Technique uses holographic imaging and 'deep learning' to diagnose malaria

Technique uses holographic imaging and 'deep learning' to diagnose malaria

by Lauren Dubinsky, Senior Reporter | October 07, 2016
Health IT Population Health
Four cells under a microscope in different
stages of malaria infection
Courtesy of Adam Wax
In developing countries, malaria is a major issue and there aren't enough well-trained field workers and functioning microscopes to diagnose it. To solve that, researchers at Duke University have developed a technique that uses computer "deep learning" and light-based, holographic scans to diagnose the disease.

In 2015, there were about 214 million malaria cases and an estimated 438,000 malaria deaths, according to the World Health Organization. Western countries are able to accurately diagnose malaria, but the tests they use are expensive.

In a new study published in the journal PLOS ONE, the Duke researchers used the technique to identify cells infected with malaria from a simple, untouched blood sample. The results may become the basis for a fast and reliable test that anyone can administer.

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"With this technique, the path is there to be able to process thousands of cells per minute," Adam Wax, professor of biomedical engineering at Duke, said in a statement. "That's a huge improvement to the 40 minutes it currently takes a field technician to stain, prepare and read a slide to personally look for infection."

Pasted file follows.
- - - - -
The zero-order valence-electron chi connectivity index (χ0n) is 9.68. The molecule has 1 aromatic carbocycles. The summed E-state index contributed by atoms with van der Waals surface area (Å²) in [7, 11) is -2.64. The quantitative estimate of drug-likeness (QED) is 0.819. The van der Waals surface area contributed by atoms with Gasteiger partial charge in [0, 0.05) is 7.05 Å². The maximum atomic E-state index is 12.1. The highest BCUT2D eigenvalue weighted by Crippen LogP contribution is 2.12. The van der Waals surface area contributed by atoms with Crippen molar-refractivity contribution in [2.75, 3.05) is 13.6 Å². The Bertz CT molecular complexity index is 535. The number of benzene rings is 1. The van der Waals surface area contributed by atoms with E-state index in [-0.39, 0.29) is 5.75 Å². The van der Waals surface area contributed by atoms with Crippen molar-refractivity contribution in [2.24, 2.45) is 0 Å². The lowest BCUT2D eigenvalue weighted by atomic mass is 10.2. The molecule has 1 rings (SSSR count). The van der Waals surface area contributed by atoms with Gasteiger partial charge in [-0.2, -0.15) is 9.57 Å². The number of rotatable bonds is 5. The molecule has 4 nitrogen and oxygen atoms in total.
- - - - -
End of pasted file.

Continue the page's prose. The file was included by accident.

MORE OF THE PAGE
The technique is based on a technology called quantitative phase spectroscopy. A laser sweeps through the visible spectrum of light and sensors capture how each light frequency interacts with the blood sample.

That data is used to generate a holographic image that reveals valuable information that can be used to diagnose the patient. The researchers identified 23 parameters that can be used to diagnose malaria.

As the disease progresses, the amount of red blood cells decreases, lose hemoglobin, and become deformed. That has an effect on cell volume, perimeter, shape, and center of mass, which can be detected with the technique.

But since none of the parameters were more than 90 percent reliable on their own, the researchers decided to use all of them. Over 20 million cases per year could be missed if a test is only 90 percent reliable.

The researchers leveraged a deep learning program to make the technique more accurate. They fed data on over 1,000 healthy and diseased cells into a computer, and the program determined the measurements that more accurately distinguished the cells.

When they tested it with hundreds of cells, it was able to identify malaria 97 to 100 percent of the time. They believe that percentage will be higher once more cells are used to train the program.

Wax and the other researchers are looking to translate the technique into a diagnostic device. They started a company called M2 Photonics Innovations, and have received funding to also investigate its usefulness for identifying cancer cells in blood samples.

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